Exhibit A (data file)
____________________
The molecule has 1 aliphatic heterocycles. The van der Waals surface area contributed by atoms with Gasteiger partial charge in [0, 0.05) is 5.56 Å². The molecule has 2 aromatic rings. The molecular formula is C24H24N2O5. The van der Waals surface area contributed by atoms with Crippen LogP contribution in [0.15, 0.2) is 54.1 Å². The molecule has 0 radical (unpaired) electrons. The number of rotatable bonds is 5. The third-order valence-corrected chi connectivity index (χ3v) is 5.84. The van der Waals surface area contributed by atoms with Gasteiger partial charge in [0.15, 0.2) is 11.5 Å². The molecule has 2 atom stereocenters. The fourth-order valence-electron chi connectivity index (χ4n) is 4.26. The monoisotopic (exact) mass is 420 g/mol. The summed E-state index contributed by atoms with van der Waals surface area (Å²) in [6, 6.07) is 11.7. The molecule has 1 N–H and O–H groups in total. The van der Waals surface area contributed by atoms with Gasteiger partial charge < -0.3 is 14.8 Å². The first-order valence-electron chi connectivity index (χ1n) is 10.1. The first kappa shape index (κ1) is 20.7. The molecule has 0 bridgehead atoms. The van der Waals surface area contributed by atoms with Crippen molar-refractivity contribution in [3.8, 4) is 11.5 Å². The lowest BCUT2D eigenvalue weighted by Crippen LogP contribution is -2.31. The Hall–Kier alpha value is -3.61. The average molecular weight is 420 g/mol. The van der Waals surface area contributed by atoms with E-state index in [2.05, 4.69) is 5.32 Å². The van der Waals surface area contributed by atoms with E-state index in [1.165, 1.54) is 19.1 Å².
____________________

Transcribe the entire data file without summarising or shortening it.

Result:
The molecule has 1 aliphatic heterocycles. The van der Waals surface area contributed by atoms with Gasteiger partial charge in [0, 0.05) is 5.56 Å². The molecule has 2 aromatic rings. The molecular formula is C24H24N2O5. The van der Waals surface area contributed by atoms with Crippen LogP contribution in [0.15, 0.2) is 54.1 Å². The molecule has 0 radical (unpaired) electrons. The number of rotatable bonds is 5. The third-order valence-corrected chi connectivity index (χ3v) is 5.84. The van der Waals surface area contributed by atoms with Gasteiger partial charge in [0.15, 0.2) is 11.5 Å². The molecule has 2 atom stereocenters. The fourth-order valence-electron chi connectivity index (χ4n) is 4.26. The monoisotopic (exact) mass is 420 g/mol. The summed E-state index contributed by atoms with van der Waals surface area (Å²) in [6, 6.07) is 11.7. The molecule has 1 N–H and O–H groups in total. The van der Waals surface area contributed by atoms with Gasteiger partial charge < -0.3 is 14.8 Å². The first-order valence-electron chi connectivity index (χ1n) is 10.1. The first kappa shape index (κ1) is 20.7. The molecule has 0 bridgehead atoms. The van der Waals surface area contributed by atoms with Crippen molar-refractivity contribution in [3.8, 4) is 11.5 Å². The lowest BCUT2D eigenvalue weighted by Crippen LogP contribution is -2.31. The Hall–Kier alpha value is -3.61. The average molecular weight is 420 g/mol. The van der Waals surface area contributed by atoms with E-state index in [2.05, 4.69) is 5.32 Å². The van der Waals surface area contributed by atoms with E-state index in [1.165, 1.54) is 19.1 Å².